Senator Grassley was born on September 17, 1933, in New Hartford, Iowa. He has been married to his wife Barbara since 1954 and has five children. Grassley has been a farmer, a sheet metal shearer, assembly line worker and a politician. Prior to being elected to the Senate in 1980 he served in the House of Representatives for three terms and he also served in the Iowa Legislature. The senior Senator from Iowa, Grassley is famous for his work ethic and connection to his constituents. He currently holds the longest record for not missing a vote, and every year since being elected to the Senate Grassley holds as least one meeting in each of Iowa’s 99 counties. With Republicans taking control of the Senate after the 2014 election Grassley moved from Ranking Member of the Judiciary Committee to Chairman, replacing then outgoing Chair, Senator Patrick Leahy. Grassley remains the Chair of the Judiciary Committee for the 115th Congress. Grassley has previously served as Chairman of the Committee on Finance. He is a strong supporter of the development of wind, solar, biodiesel, biomass and ethanol as a sustainable, domestic, renewable energy source, which is not surprising since he comes from the heart of America’s farmland. Grassley is a pragmatic politician. In April 2014, when large entities were pushing hard for the latest round of patent reform to pass Grassley pumped the breaks, acknowledging that there were significant differences of opinion on the need for additional reform. “Sometimes it takes more time than we’d like, but, the end result is a better product. I’m willing to sacrifice a little time to develop a bipartisan bill that we can all support.” Grassley’s pragmatic approach slowed things down during the 113th Congress, but Grassley (along with other Senators on the Judiciary Committee) introduced the PATENT Act in the 114th Congress. Throughout the 114th Congress Grassley’s staff was aggressively searching for stories about small businesses being abused by patent trolls, which he could use to give patent reform momentum. That never materialized, despite the fact that the PATENT Act was able to pass the Judiciary Committee despite a vocal minority. With respect to copyright reforms, in 2015 Grassley and Leahy called for a study of the Copyright Office and the role of copyright in a digital economy. In December 2016, Senator Grassley expressed an interest in modernizing the Copyright Office and also giving the Copyright Office more independence and decision-making authority relative to its own IT, budget and staffing. Copyright reforms, including Copyright Office reforms, are expected to be revisited during the 115th Congress with Grassley at the helm of the Judiciary Committee.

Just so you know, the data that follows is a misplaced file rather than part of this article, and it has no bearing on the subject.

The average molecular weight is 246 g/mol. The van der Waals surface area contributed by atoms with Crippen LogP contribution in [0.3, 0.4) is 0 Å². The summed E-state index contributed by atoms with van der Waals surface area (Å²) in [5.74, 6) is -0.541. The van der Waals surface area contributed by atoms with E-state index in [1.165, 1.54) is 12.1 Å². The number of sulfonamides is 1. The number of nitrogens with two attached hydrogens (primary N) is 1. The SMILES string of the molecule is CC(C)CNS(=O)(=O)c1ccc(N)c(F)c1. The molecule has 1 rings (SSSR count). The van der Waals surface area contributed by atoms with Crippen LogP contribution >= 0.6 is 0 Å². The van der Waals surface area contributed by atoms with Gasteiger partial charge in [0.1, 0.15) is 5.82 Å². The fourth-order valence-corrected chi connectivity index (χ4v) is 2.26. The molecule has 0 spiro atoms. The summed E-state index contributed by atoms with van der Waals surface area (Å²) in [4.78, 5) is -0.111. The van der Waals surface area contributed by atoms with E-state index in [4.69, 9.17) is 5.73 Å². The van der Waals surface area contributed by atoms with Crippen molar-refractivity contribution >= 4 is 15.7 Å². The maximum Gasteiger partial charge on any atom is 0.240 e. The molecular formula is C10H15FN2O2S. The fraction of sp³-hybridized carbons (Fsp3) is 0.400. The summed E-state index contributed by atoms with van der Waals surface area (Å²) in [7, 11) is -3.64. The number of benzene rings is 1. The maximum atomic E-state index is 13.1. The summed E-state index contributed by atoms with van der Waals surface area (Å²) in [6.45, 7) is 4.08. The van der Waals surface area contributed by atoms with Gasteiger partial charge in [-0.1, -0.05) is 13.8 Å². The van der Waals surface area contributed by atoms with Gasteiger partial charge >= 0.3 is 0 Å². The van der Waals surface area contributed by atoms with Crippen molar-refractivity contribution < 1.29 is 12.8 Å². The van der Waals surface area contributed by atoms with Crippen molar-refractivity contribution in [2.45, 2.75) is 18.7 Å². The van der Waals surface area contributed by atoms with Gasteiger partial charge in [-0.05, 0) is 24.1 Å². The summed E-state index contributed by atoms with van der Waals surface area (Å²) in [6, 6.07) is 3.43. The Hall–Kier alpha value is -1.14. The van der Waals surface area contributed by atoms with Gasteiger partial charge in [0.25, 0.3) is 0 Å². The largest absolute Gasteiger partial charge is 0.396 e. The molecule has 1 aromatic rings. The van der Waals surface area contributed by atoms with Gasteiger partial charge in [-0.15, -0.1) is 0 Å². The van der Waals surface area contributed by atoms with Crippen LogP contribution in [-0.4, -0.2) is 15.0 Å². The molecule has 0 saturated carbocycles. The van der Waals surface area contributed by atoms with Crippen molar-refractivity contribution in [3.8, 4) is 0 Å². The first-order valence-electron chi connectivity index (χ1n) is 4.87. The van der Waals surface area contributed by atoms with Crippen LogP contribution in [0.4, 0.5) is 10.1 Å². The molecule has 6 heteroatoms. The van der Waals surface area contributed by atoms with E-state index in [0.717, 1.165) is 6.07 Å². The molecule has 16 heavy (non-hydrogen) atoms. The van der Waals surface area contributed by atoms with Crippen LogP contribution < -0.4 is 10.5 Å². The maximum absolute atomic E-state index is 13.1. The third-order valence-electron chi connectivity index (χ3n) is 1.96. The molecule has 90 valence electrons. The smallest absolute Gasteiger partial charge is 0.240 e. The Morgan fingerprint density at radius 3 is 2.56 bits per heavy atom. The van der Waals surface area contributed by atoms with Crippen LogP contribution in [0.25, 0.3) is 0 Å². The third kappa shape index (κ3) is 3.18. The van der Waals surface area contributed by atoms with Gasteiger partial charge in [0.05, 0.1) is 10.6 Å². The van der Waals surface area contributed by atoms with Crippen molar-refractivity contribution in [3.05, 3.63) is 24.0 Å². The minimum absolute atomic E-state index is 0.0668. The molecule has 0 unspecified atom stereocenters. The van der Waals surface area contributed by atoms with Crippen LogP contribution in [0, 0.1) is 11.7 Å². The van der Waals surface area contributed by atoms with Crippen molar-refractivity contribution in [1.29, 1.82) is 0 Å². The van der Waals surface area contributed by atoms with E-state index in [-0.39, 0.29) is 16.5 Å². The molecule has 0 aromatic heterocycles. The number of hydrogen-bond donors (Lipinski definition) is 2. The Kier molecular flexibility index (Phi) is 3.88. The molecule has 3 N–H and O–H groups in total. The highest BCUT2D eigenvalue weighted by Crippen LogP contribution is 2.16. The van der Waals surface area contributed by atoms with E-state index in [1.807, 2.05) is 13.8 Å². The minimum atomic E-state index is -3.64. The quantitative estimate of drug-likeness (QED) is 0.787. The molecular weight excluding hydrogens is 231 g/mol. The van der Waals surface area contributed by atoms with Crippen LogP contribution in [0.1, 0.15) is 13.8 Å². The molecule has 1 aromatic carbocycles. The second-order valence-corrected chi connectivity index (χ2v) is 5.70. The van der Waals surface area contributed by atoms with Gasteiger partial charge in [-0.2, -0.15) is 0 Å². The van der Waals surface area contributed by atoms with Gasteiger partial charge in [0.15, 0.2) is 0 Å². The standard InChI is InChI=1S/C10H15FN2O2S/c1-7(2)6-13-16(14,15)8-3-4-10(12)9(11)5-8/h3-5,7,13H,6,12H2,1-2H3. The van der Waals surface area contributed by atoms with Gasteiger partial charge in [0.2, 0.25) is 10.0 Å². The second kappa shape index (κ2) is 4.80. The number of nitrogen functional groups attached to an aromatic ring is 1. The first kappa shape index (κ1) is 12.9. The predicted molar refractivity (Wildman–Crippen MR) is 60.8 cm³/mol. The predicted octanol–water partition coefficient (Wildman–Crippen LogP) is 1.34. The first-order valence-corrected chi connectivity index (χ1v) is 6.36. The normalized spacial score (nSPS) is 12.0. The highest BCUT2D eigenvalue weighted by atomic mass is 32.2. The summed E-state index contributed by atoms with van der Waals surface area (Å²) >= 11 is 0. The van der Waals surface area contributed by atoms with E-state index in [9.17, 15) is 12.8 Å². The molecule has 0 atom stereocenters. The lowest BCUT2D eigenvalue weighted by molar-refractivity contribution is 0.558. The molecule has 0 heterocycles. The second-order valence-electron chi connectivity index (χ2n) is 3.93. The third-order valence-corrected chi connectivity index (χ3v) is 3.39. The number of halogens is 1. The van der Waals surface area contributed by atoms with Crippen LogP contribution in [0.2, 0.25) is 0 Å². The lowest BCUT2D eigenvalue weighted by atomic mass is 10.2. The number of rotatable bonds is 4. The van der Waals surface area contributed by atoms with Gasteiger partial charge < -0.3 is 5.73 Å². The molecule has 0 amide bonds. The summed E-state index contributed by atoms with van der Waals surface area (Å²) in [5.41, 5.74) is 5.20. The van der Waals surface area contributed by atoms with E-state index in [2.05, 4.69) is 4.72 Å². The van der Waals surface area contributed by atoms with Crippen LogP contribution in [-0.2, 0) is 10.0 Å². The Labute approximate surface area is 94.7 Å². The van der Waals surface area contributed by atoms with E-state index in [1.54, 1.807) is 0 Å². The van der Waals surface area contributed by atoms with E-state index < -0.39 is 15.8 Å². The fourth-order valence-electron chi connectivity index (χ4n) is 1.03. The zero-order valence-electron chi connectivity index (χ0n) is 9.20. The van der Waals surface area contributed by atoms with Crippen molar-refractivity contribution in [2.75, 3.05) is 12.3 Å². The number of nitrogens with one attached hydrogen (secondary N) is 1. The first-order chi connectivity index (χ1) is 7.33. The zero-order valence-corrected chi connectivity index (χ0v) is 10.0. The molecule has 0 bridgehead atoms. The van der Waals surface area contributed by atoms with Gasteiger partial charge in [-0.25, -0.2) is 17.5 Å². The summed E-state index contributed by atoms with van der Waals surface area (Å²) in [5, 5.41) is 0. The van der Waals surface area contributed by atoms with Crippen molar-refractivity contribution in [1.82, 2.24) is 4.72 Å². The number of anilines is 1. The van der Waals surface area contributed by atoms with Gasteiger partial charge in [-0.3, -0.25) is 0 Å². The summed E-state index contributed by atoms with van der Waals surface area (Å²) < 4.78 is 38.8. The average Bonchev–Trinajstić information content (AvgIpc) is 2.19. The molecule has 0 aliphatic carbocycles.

Senator Orrin G. Hatch (R-UT)